Abraham took the wood for the burnt offering and placed it on his son Isaac, and he himself carried the fire and the knife. As the two of them went on together, Isaac spoke up and said to his father Abraham, “Father?”That's messed up. The fact that it was God's funny little joke and Isaac wasn't murdered doesn't really redeem the story.
“Yes, my son?” Abraham replied.
“The fire and wood are here,” Isaac said, “but where is the lamb for the burnt offering?”
Abraham answered, “God himself will provide the lamb for the burnt offering, my son.” And the two of them went on together.
When they reached the place God had told him about, Abraham built an altar there and arranged the wood on it. He bound his son Isaac and laid him on the altar, on top of the wood. Then he reached out his hand and took the knife to slay his son.
I think this is so repugnant because it runs counter to humanity's deepest instinct, to love and care for our children. It's appalling to consider that abstract notions regarding the dictates of a probably nonexistent deity can over-ride this fundamental human impulse, to put the life and welfare of your child above all else.
I was musing on this after a recent case I saw in the ER. A young man, barely old enough to drink, well, went out and got drunk, as young men do. He was involved in a dispute of some sort involving drugs and was administered some street justice. He came in to me quite ill indeed. He had stab wounds to the chest and abdomen, as well as an actively bleeding deep cut to the left arm extending up over the deltoid and into zone 3 of the neck. The paramedics reported a large amount of blood loss at the scene, and his arm wound was still bleeding heavily on arrival.
The resuscitation went very well, considering the injuries. He was intubated and thoracostomied in a jiffy, and I tacked together that big arm wound in a temporizing fashion to stanch the blood loss. But clearly, he was going to need to get to the OR pretty soon. His hematocrit dropped dramatically after fluid resuscitation and he was showing signs of shock so we began to prepare for transfusion.
It was around that time that his parents showed up and informed us that the patient was a Jehovah's Witness and would not accept blood products under any circumstances. Even if that meant his death. They were adamant on this point even after I explained that we were not in hypothetical territory any more — that his injuries were quite life-threatening and the blood loss might be the factor that caused him to die. They were firm and well-prepared and even showed us a piece of paper signed by the patient, fairly recently, expressly refusing blood transfusions.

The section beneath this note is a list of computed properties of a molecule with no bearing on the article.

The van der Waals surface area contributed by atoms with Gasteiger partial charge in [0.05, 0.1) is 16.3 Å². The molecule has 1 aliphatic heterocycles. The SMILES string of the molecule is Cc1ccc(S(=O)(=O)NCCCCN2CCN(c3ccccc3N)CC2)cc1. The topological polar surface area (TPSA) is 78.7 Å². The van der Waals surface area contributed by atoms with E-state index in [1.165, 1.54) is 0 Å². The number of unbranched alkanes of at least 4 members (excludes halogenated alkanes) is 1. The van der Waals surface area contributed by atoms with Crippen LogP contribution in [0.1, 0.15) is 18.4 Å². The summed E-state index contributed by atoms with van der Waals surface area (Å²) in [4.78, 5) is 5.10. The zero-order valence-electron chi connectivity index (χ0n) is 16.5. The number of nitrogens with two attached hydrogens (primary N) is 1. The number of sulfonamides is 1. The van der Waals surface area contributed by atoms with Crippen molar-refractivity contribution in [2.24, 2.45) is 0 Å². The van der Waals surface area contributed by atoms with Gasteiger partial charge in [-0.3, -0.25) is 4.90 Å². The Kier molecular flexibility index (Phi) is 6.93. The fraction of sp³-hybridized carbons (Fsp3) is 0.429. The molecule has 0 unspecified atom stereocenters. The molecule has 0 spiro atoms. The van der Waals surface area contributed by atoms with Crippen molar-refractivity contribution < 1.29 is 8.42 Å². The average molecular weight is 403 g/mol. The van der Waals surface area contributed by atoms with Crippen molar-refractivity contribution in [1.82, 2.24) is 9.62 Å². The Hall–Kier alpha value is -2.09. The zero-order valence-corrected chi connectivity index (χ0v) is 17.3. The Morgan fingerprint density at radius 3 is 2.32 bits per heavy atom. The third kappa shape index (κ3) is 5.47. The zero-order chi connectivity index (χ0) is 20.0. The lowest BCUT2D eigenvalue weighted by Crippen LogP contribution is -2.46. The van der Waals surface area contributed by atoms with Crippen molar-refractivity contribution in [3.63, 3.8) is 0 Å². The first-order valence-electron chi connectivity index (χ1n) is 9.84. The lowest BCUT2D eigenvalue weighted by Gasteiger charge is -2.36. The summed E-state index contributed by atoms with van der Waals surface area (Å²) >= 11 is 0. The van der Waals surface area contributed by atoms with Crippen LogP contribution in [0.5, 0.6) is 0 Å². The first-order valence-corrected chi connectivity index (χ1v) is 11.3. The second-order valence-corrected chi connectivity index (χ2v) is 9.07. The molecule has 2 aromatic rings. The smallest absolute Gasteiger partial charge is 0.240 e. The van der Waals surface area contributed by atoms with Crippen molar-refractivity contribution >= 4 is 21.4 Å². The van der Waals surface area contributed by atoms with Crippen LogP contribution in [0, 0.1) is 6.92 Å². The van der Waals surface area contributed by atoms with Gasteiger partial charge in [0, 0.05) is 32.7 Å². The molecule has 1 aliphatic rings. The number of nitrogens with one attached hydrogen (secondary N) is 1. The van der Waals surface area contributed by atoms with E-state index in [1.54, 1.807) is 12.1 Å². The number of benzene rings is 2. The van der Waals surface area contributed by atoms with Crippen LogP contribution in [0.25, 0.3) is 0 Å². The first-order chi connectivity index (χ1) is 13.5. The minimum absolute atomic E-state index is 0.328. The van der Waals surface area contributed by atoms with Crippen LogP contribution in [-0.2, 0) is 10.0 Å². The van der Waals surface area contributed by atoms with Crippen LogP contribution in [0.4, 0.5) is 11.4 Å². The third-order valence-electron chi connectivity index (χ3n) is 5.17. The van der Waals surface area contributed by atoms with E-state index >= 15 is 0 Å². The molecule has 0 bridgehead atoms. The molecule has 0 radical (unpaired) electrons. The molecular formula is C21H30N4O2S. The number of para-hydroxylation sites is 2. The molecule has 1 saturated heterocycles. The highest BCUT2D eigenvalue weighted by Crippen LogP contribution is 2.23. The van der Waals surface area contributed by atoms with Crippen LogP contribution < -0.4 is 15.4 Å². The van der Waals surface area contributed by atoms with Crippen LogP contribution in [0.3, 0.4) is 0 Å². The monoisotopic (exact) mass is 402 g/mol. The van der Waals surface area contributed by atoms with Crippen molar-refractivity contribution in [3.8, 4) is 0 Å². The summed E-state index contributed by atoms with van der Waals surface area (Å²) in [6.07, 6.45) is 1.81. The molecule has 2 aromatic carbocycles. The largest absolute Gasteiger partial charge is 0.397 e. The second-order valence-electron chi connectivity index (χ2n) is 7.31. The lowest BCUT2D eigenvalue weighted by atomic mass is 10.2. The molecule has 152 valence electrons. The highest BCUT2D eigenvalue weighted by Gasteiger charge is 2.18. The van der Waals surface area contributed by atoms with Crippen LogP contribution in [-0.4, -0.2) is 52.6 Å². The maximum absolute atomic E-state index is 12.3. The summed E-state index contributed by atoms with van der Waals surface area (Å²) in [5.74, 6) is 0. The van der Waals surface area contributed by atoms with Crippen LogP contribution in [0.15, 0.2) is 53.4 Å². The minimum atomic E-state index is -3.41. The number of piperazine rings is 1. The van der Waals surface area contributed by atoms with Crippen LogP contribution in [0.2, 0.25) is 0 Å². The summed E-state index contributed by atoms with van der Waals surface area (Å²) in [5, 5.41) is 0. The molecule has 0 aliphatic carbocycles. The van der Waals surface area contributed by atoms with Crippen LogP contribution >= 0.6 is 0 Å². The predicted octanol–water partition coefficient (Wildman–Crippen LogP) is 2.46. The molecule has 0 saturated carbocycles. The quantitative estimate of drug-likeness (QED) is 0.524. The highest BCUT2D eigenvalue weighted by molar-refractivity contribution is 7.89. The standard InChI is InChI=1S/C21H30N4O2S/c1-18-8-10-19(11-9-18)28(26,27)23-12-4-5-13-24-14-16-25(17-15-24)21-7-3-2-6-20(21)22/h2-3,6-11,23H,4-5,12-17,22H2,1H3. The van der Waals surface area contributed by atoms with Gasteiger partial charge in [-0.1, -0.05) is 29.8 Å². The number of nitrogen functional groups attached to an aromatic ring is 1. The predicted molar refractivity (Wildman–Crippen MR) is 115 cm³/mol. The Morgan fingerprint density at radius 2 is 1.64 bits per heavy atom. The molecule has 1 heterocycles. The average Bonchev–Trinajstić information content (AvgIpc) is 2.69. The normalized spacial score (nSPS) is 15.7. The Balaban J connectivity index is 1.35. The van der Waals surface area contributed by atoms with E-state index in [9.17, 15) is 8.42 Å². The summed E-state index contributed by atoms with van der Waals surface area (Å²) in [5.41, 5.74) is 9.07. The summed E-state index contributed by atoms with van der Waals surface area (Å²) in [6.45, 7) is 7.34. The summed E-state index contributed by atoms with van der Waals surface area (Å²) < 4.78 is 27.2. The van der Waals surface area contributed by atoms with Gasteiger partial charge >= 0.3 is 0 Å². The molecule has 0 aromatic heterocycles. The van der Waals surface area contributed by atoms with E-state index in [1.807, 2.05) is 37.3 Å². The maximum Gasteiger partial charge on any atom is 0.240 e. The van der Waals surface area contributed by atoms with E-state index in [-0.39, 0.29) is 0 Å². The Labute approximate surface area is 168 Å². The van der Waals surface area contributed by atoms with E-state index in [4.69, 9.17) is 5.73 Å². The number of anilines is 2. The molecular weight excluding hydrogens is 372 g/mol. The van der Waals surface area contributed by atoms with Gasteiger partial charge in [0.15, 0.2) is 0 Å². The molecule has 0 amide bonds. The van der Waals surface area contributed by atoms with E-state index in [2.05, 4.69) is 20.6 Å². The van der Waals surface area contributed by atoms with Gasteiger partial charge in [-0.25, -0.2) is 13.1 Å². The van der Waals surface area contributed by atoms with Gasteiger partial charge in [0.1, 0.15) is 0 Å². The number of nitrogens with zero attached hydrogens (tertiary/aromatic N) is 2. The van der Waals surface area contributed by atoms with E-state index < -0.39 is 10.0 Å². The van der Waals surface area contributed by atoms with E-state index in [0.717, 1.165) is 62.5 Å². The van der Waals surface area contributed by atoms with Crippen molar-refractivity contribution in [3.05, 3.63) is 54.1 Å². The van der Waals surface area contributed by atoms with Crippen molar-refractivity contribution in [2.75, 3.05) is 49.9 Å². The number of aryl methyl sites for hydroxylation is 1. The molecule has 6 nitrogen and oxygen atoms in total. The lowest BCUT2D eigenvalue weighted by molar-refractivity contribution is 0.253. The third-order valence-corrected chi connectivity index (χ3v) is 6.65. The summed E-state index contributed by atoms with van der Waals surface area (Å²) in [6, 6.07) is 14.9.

Now I will parenthetically note that this young man was not so observant a Jehovah's Witness that he wouldn't go out and get drunk and use drugs, so I wonder whether he would have been willing to rescind that refusal were it his own life on the line. But he couldn't speak for himself, so I was bound to obey the parents and his expressed wishes.
As it happened, he got lucky. He had a very rough course in the OR and post op. He definitely would have been at less risk and probably would have suffered less disability had he been transfused. Thanks to a very skilled OR team and our hospital's exceptional blood-conservation program, he pulled through.
The parallel between this case and the Genesis story is pretty apparent, I should think. They're both equally abhorrent. I'm more appalled by my experience, actually, since a) it really happened and wasn't some myth of dubious factual provenance and b) the parents who were willing to allow their son to die did so in the context of modern education, societal mores, and with all the tools of moderns medicine at their disposal. Yet they valued some abstract, imaginary fantasy of the afterlife and their idiosyncratic reading of scripture over the real, actual living, breathing son whom they had loved and nurtured for two decades. That's just sick, and it made me feel sick to be complicit in their withholding of care to their son.
Yes, I understand the legal and ethical obligations I am under as a physician, and I obeyed their wishes. But I do not respect them; in fact I hold them in the deepest contempt.